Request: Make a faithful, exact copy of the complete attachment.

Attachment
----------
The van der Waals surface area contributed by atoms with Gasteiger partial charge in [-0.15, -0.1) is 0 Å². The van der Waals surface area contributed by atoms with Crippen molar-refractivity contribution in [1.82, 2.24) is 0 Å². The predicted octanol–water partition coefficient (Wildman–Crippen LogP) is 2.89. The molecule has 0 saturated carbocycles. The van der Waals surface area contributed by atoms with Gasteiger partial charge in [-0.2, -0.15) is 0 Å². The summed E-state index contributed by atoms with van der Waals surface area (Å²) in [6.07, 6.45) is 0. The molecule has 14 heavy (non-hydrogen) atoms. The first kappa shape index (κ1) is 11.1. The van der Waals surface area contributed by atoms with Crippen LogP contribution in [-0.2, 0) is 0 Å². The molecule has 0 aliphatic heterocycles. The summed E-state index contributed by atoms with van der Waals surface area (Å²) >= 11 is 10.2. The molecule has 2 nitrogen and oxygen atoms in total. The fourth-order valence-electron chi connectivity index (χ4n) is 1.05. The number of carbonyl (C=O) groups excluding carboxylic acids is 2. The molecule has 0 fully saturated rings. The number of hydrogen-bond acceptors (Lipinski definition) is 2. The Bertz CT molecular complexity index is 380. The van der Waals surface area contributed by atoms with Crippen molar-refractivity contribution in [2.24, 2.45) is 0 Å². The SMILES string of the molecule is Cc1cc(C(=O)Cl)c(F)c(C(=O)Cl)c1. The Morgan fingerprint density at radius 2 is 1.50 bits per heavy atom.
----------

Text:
The van der Waals surface area contributed by atoms with Gasteiger partial charge in [-0.15, -0.1) is 0 Å². The van der Waals surface area contributed by atoms with Crippen molar-refractivity contribution in [1.82, 2.24) is 0 Å². The predicted octanol–water partition coefficient (Wildman–Crippen LogP) is 2.89. The molecule has 0 saturated carbocycles. The van der Waals surface area contributed by atoms with Gasteiger partial charge in [-0.2, -0.15) is 0 Å². The summed E-state index contributed by atoms with van der Waals surface area (Å²) in [6.07, 6.45) is 0. The molecule has 14 heavy (non-hydrogen) atoms. The first kappa shape index (κ1) is 11.1. The van der Waals surface area contributed by atoms with Crippen LogP contribution in [-0.2, 0) is 0 Å². The molecule has 0 aliphatic heterocycles. The summed E-state index contributed by atoms with van der Waals surface area (Å²) >= 11 is 10.2. The molecule has 2 nitrogen and oxygen atoms in total. The fourth-order valence-electron chi connectivity index (χ4n) is 1.05. The number of carbonyl (C=O) groups excluding carboxylic acids is 2. The molecule has 0 fully saturated rings. The number of hydrogen-bond acceptors (Lipinski definition) is 2. The Bertz CT molecular complexity index is 380. The van der Waals surface area contributed by atoms with Crippen molar-refractivity contribution in [2.24, 2.45) is 0 Å². The SMILES string of the molecule is Cc1cc(C(=O)Cl)c(F)c(C(=O)Cl)c1. The Morgan fingerprint density at radius 2 is 1.50 bits per heavy atom.